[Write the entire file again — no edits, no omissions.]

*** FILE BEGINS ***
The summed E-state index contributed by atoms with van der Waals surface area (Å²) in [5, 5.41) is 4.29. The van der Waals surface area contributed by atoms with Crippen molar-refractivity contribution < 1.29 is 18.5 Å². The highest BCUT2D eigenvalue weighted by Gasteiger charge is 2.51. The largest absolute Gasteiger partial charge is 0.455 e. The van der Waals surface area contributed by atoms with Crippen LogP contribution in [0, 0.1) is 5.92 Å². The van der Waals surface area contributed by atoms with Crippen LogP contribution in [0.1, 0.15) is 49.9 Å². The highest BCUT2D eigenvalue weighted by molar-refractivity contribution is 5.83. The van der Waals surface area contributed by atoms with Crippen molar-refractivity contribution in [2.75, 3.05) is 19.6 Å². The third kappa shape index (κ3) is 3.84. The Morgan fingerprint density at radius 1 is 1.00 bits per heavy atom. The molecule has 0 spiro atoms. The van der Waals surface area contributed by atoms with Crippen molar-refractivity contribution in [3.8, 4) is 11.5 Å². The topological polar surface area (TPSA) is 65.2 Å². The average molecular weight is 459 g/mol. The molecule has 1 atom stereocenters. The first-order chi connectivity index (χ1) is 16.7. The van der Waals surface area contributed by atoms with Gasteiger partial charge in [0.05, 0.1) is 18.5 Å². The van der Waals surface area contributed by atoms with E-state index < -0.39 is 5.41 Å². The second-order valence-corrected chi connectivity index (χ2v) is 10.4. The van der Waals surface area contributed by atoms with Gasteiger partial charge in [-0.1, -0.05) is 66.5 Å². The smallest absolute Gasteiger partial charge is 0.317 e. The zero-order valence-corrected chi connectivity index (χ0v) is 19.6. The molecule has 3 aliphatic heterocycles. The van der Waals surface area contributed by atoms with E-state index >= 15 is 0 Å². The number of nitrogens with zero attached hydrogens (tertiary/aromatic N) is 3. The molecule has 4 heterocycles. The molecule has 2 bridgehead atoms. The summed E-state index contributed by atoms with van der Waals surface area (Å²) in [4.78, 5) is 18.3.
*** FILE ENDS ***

The summed E-state index contributed by atoms with van der Waals surface area (Å²) in [5, 5.41) is 4.29. The van der Waals surface area contributed by atoms with Crippen molar-refractivity contribution < 1.29 is 18.5 Å². The highest BCUT2D eigenvalue weighted by Gasteiger charge is 2.51. The largest absolute Gasteiger partial charge is 0.455 e. The van der Waals surface area contributed by atoms with Crippen LogP contribution in [0, 0.1) is 5.92 Å². The van der Waals surface area contributed by atoms with Crippen LogP contribution in [0.1, 0.15) is 49.9 Å². The highest BCUT2D eigenvalue weighted by molar-refractivity contribution is 5.83. The van der Waals surface area contributed by atoms with Crippen molar-refractivity contribution in [2.75, 3.05) is 19.6 Å². The third kappa shape index (κ3) is 3.84. The Morgan fingerprint density at radius 1 is 1.00 bits per heavy atom. The molecule has 0 spiro atoms. The van der Waals surface area contributed by atoms with Crippen molar-refractivity contribution in [3.8, 4) is 11.5 Å². The topological polar surface area (TPSA) is 65.2 Å². The average molecular weight is 459 g/mol. The molecule has 1 atom stereocenters. The first-order chi connectivity index (χ1) is 16.7. The van der Waals surface area contributed by atoms with Gasteiger partial charge in [0.05, 0.1) is 18.5 Å². The van der Waals surface area contributed by atoms with E-state index < -0.39 is 5.41 Å². The second-order valence-corrected chi connectivity index (χ2v) is 10.4. The van der Waals surface area contributed by atoms with Gasteiger partial charge in [-0.1, -0.05) is 66.5 Å². The smallest absolute Gasteiger partial charge is 0.317 e. The zero-order valence-corrected chi connectivity index (χ0v) is 19.6. The molecule has 3 aliphatic heterocycles. The van der Waals surface area contributed by atoms with E-state index >= 15 is 0 Å². The number of nitrogens with zero attached hydrogens (tertiary/aromatic N) is 3. The molecule has 4 heterocycles. The molecule has 2 bridgehead atoms. The summed E-state index contributed by atoms with van der Waals surface area (Å²) in [4.78, 5) is 18.3.